So far this has been a World Cup of tactical understanding and physical prowess. By Sunday evening, it could be the World Cup of Kylian Mbappe.
Again somewhat predictably, this was a closely contested match that could really have gone either way. In the past two games of the respective teams, Belgium were ultimately better organised and, with all due respect, luckier than Japan and Brazil.
It has been the same story for France; they ruthlessly exploited a weak Argentina - although still conceded three goals - and edged past a stubborn Uruguay thanks to another set-piece goal and a goalkeeping howler.
Between them they have laid waste to South America's brightest hopes, leaving many of the continent's pundits bemoaning their sides' lack of European know-how.
"We still have the Messis and Neymars," says Jorge Valdano, a world champion with Argentina in 1986, "but for the first time in a decade, the physical aspect imposed itself on the technical aspect and the collective aspect on the individual aspect.
"That is why the middle classes, like Sweden and Russia, reached the quarter-finals."
And it is why France and Belgium, two vastly more talented nations, went one step further. When they faced off on Tuesday night, the game, which was enjoyable and full of chances, followed a predictable pattern; there was bright attacking play from some of the fine individuals on show, but ultimately this was a structured game where both defences - and their goalkeepers - held up well.
Umtiti out-jumped Marouane Fellaini at a corner six minutes into the second half and that was the difference. The European teams that have arrived to the last four have relied on these fine margins; Croatia have won on penalties twice, England have done it once, and have made hay at set-pieces all summer.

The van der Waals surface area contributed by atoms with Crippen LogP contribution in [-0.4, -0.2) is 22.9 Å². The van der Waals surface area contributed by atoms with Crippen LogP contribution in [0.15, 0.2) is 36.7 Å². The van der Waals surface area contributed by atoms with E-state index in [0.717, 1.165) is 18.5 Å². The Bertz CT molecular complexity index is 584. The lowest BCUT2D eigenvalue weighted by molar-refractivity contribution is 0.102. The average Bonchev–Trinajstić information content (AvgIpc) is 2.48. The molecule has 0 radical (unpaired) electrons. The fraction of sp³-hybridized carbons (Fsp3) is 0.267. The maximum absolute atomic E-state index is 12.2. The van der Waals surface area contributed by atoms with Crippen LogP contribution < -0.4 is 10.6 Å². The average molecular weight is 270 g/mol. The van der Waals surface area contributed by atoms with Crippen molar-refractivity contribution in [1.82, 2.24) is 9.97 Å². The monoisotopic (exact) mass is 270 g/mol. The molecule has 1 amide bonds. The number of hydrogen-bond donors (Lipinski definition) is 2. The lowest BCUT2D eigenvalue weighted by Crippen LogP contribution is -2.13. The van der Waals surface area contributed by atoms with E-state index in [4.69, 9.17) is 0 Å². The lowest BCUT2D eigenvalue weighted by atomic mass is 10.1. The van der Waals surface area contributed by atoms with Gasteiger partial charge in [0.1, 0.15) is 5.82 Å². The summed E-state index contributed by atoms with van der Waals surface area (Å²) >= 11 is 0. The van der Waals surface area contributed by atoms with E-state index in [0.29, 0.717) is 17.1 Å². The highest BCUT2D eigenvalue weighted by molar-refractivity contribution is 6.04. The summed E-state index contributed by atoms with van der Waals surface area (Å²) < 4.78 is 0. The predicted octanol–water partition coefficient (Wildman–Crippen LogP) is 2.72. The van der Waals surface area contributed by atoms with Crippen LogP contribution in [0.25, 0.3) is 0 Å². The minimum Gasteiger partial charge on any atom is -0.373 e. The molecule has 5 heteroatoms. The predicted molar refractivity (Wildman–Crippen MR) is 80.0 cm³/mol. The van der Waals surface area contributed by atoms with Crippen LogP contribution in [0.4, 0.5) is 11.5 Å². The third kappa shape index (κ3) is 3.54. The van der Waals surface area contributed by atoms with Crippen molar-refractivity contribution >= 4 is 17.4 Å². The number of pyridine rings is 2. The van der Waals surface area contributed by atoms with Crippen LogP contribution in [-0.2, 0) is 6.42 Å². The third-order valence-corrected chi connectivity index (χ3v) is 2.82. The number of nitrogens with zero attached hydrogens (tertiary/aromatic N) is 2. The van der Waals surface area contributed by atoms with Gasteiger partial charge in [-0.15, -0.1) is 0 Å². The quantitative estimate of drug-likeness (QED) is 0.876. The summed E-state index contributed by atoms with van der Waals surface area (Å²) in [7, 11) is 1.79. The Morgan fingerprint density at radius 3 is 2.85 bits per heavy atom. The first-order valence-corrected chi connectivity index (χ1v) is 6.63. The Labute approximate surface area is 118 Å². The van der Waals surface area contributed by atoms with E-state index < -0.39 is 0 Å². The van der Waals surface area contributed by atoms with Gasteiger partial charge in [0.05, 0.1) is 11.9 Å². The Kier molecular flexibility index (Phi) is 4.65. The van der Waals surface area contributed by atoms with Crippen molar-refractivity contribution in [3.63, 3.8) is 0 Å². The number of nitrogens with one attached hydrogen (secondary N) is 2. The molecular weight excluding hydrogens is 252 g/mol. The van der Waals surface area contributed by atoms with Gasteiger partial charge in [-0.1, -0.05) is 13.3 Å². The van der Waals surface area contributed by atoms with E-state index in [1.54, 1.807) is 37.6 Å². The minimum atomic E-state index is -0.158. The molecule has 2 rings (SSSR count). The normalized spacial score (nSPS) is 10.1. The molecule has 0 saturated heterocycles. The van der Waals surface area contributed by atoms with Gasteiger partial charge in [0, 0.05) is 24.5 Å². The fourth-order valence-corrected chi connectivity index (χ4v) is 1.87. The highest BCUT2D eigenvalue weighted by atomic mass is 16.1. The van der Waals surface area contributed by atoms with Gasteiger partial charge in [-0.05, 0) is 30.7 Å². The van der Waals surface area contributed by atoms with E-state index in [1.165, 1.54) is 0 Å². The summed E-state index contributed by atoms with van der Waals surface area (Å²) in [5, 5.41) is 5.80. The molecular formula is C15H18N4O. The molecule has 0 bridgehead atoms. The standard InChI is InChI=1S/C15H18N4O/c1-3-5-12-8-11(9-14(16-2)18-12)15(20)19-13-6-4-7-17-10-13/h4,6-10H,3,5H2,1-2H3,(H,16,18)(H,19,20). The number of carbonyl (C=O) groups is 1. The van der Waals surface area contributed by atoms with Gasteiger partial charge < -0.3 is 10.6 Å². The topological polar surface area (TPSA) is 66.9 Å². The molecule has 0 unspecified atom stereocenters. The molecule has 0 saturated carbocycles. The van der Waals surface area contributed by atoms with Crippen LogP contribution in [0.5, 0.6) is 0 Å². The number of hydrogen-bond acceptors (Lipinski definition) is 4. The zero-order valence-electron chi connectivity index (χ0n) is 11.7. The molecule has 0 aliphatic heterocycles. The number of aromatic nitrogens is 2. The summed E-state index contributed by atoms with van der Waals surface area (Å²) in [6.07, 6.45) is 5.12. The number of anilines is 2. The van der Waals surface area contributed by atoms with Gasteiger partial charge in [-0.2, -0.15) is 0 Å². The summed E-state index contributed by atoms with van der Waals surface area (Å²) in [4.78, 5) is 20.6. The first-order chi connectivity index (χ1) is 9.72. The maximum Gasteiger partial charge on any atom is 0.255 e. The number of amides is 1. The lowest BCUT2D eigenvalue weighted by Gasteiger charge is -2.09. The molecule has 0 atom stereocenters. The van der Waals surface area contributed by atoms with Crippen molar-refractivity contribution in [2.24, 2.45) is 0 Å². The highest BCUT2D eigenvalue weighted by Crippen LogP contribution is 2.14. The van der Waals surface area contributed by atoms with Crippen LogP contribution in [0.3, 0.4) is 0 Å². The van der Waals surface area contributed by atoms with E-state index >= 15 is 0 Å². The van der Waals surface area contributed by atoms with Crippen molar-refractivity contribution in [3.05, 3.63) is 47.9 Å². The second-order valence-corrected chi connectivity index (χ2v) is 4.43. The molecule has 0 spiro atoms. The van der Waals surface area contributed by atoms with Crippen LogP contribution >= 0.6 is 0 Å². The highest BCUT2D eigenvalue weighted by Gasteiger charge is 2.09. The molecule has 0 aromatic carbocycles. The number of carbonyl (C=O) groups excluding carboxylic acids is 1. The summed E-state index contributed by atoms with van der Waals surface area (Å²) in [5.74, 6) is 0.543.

But while Valdano and South America can still lay claim to Messi and Neymar, Europe has Mbappe.
He was not the difference maker here but his numerous interventions leave you with the feeling that he will be, at some point. Maybe after such a tight World Cup we are merely hoping for this to be the case, a superstar we can hail and hashtag.
But he has shown that he can really explode, and when he does it will be something truly special. He 'arrived' against Argentina, his breathtaking pace cutting Messi's men to bits, but found himself shackled by Uruguay, by far the most organised South American side, at every level.
Against Belgium the 19-year-old was something in between; not quite the Argentina highs, but certainly not the Uruguay lows.
His pace - or even the threat of it - had Belgium on the back-foot throughout, the fans in the stands on their feet, but the impudent flick that put Olivier Giroud through on goal moments after Umtiti's opener showed that there is more to his game, that he does not simply need space to run into to kill you.
At times he was guilty of picking the wrong pass - twice on the break he switched the play when he really could have burned his man and caused damage far closer to the box - but he is the individual, in this most collective of World Cups, who will most concern whoever faces France in Moscow on Sunday.
Both England and Croatia follow the blueprint of well-drilled European sides and it will surely be another tight match in the Russian capital, especially with so much at stake.
There's a fair chance that it will be another set-piece, or a penalty shoot-out, that will decide it. But with Mbappe on the pitch, there is always a sense that something truly remarkable could happen at any moment.
Plenty expected France to flounder in Russia, given their relative lack of flair when the talent of their players is taken into account, but their discipline and organisation, the traits that had been overlooked as we focused on what they do not have, have proven to be more than enough to get them this far.
Two years ago they got to the final of the European Championship against Portugal on home soil but looked uninspired, frozen almost, and a long-range Eder goal proved to be the fine margin. It was what France did not have that cost them.
But they did not have Mbappe then, and now they do.